b) Role of proposed Exposure Draft in assisting the preparers of financial statements in making economic decisions

The practice statement would provide an opportunity for the users of financial statements to make more determined and informed information based on the financial reports. With the proper consideration of materiality, the preparers would be able to make better financial statements that would enable the users (shareholders, investors) to make quality decision and help in improving comparability among peer companies (Picker et al. 2013). The concept of materiality needs application of judgement. As the proposed Practice Statement is a non-mandatory guidance, it will allow the users of financial statements to have better comprehend the concepts of materiality and its impact on the financial reports and investment decisions. The elements of measurable criteria in materiality such as – “quantitative thresholds”, “qualitative assumptions”, “key metrics”, would guarantee appropriate presentation of all materially relevant disclosures that would further assist the users of financial statements to make better financial decisions (Owen 2013). The Practice Statement aims at providing the users with greater assistance by providing consistency and comparability in financial statements across peer companies. In the absence of proper guidance and framework on what elements to be considered as materially important to be included in the financial statements, there is huge difference in the elements of materiality across the industry. Therefore, by providing a non-mandatory guidance the IASB aims at reducing the gap and provides end user a uniform platform to compare the financial statements and make relevant decision (Morris et al. 2013). Although, the Practice Statements basically targets the prepares of financial statements to make them understand the concept of materiality and its impact on the final financial reports, the users are also affected as the purpose of these financial statements is to inform the end-users to make financial decisions (Crawford and Power 2015). The proper identification of material elements would inform users of financial statements about the extent of investment outlays incurred in order to achieve the organizational performance goals. However, the proposed Practice Statements should suggest a method that requires certain decisive questions to be answered in order to establish the level of importance that should be given to a business transaction (Black and Maggina 2016). The current practice statement does not provide a systematic and step-by-step approach in reaching dependable and comparable conclusions across the peer organizations. Material information and its impact on the stakeholders decisions is governed by the degree to which their decisions to “hold, buy or sell” their stake in the entity could be “confirmed, reinforced or altered”. These decisions are based on many elements such as earnings in context to future performance; total capital investments, cash burn rate of the entity, and other factors and materiality play a big role in it (Deegan 2013).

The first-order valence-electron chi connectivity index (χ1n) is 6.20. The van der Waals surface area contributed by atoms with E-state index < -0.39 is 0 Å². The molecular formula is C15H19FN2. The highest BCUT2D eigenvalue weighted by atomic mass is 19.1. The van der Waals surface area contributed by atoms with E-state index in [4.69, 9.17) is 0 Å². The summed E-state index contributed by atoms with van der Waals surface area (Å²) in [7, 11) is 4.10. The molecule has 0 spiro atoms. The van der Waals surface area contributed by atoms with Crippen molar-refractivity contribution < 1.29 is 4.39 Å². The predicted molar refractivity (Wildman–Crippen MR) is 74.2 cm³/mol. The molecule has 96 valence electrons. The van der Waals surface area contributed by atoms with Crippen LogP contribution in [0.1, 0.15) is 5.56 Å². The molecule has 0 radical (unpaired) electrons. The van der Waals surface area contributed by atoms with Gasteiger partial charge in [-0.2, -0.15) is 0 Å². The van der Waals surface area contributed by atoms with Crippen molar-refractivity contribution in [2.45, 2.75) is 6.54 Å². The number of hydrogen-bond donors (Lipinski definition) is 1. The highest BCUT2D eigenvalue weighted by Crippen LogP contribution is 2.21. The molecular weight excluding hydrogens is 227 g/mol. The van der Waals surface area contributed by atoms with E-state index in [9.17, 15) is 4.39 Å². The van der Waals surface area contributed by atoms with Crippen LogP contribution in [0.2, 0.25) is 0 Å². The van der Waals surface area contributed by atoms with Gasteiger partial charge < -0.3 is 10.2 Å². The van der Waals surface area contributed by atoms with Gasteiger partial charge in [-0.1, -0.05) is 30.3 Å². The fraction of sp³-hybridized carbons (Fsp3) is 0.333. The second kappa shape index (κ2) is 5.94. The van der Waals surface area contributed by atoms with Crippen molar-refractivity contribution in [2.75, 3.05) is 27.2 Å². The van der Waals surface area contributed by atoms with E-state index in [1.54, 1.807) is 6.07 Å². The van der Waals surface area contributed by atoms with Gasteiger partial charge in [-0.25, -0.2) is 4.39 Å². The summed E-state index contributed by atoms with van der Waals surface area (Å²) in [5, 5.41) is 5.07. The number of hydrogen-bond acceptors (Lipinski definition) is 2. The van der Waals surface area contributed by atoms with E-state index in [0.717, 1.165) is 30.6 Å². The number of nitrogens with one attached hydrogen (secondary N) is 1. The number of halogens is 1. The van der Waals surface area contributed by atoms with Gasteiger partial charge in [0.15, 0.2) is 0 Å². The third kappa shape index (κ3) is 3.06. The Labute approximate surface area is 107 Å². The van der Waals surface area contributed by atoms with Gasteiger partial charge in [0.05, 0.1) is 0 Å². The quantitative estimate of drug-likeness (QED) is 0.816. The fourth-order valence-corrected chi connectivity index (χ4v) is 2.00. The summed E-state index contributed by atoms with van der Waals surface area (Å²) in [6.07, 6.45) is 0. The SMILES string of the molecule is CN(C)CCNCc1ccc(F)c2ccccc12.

Conclusion

From the above discussion, it can be concluded that the current draft developed by IASB that provides guidance to the preparers and users of financial statements is a positive step towards enhancing the corporate reporting’s. From the feedback provided by the preparers and users of financial statements, it is clear that the concept of materiality in the financial reporting is widely disputed and subjective issue. Therefore, IASB has proposed the draft as a guidance principle that allows for subjective nature of materiality. The current proposal is holistic and provides outline for understanding the materiality in financial reporting and its impact on the decision making by the users of financial statements. The proposed draft would assist the preparers of financial statement to have better understanding of the material components that needs to be included in a financial report of an entity. On the other hand it also assists the users of financial statement to have a transparent and true representation of an entity’s financial conditions and also assists in comparability of financial statements among peer business organizations for making investment decisions.

References

Black, E.L. and Maggina, A., 2016. The impact of IFRS on financial statement data in Greece. Journal of Accounting in Emerging Economies,6(1), pp.69-90.

Christian, D. and L?denbach, N., 2013. IFRS essentials. John Wiley & Sons.

Cornelissen, J., 2014. Corporate communication: A guide to theory and practice. Sage.

Crawford, L. and Power, D.M., 2015. Perceptions of external auditors, preparers and users of financial statements about the adoption of IFRS 8.Journal of Applied Accounting Research, 16(1), pp.2-27.

Deegan, C., 2013. Financial accounting theory. McGraw-Hill Education Australia.

Edgley, C., Jones, M.J. and Atkins, J., 2015. The adoption of the materiality concept in social and environmental reporting assurance: A field study approach. The British Accounting Review, 47(1), pp.1-18.

Frias?€ђAceituno, J.V., Rodriguez?€ђAriza, L. and Garcia?€ђSanchez, I.M., 2013. The role of the board in the dissemination of integrated corporate social reporting. Corporate Social Responsibility and Environmental Management,20(4), pp.219-233.

Morris, R.D., Gray, S.J., Pickering, J. and Aisbitt, S., 2013. Preparers' Perceptions of the Costs and Benefits of IFRS: Evidence from Australia's Implementation Experience. Accounting Horizons, 28(1), pp.143-173.

Owen, G., 2013. Integrated reporting: A review of developments and their implications for the accounting curriculum. Accounting Education, 22(4), pp.340-356.

Picker, R., Leo, K., Loftus, J., Wise, V.J., Clark, K. and Alfredson, K., 2013.Applying international financial reporting standards. Milton: Wiley.

Rehwinkel, A. and Gouws, D., 2015. Towards the conceptualisation of flow in corporate financial reporting theory. The Journal for Transdisciplinary Research in Southern Africa, 11(3), p.23.

Singh, M. and Peters, S.J., 2015. Materiality: Investor Perspectives, Milton: Wiley.